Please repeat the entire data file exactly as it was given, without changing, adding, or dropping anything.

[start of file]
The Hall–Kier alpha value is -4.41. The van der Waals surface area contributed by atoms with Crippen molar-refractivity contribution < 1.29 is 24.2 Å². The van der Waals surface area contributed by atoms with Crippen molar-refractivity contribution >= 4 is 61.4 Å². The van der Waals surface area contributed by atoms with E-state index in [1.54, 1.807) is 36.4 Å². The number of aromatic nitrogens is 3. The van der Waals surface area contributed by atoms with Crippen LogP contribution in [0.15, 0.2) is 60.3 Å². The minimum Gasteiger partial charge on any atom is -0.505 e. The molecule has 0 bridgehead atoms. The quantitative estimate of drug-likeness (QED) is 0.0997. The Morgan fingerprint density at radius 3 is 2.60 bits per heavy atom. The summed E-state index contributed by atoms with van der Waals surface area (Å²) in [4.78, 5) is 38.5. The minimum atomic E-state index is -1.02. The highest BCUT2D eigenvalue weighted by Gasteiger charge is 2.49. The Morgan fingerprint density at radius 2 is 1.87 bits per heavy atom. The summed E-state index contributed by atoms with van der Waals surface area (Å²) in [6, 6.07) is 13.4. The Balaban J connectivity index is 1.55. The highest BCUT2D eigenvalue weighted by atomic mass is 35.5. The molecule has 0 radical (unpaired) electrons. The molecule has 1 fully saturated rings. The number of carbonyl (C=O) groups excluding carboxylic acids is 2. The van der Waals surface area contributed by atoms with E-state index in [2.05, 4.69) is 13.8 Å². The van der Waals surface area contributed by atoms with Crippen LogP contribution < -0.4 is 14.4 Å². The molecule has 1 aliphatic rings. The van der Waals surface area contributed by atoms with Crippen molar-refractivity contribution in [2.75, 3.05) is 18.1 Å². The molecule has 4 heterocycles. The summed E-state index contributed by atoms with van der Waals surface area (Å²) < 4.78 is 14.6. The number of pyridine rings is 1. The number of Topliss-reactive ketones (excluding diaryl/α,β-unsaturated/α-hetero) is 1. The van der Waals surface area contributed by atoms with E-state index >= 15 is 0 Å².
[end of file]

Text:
The Hall–Kier alpha value is -4.41. The van der Waals surface area contributed by atoms with Crippen molar-refractivity contribution < 1.29 is 24.2 Å². The van der Waals surface area contributed by atoms with Crippen molar-refractivity contribution >= 4 is 61.4 Å². The van der Waals surface area contributed by atoms with E-state index in [1.54, 1.807) is 36.4 Å². The number of aromatic nitrogens is 3. The van der Waals surface area contributed by atoms with Crippen LogP contribution in [0.15, 0.2) is 60.3 Å². The minimum Gasteiger partial charge on any atom is -0.505 e. The molecule has 0 bridgehead atoms. The quantitative estimate of drug-likeness (QED) is 0.0997. The Morgan fingerprint density at radius 3 is 2.60 bits per heavy atom. The summed E-state index contributed by atoms with van der Waals surface area (Å²) in [4.78, 5) is 38.5. The minimum atomic E-state index is -1.02. The highest BCUT2D eigenvalue weighted by Gasteiger charge is 2.49. The Morgan fingerprint density at radius 2 is 1.87 bits per heavy atom. The summed E-state index contributed by atoms with van der Waals surface area (Å²) in [6, 6.07) is 13.4. The Balaban J connectivity index is 1.55. The highest BCUT2D eigenvalue weighted by atomic mass is 35.5. The molecule has 0 radical (unpaired) electrons. The molecule has 1 fully saturated rings. The number of carbonyl (C=O) groups excluding carboxylic acids is 2. The van der Waals surface area contributed by atoms with E-state index in [2.05, 4.69) is 13.8 Å². The van der Waals surface area contributed by atoms with Crippen LogP contribution < -0.4 is 14.4 Å². The molecule has 1 aliphatic rings. The van der Waals surface area contributed by atoms with Crippen molar-refractivity contribution in [2.75, 3.05) is 18.1 Å². The molecule has 4 heterocycles. The summed E-state index contributed by atoms with van der Waals surface area (Å²) < 4.78 is 14.6. The number of pyridine rings is 1. The number of Topliss-reactive ketones (excluding diaryl/α,β-unsaturated/α-hetero) is 1. The van der Waals surface area contributed by atoms with E-state index >= 15 is 0 Å².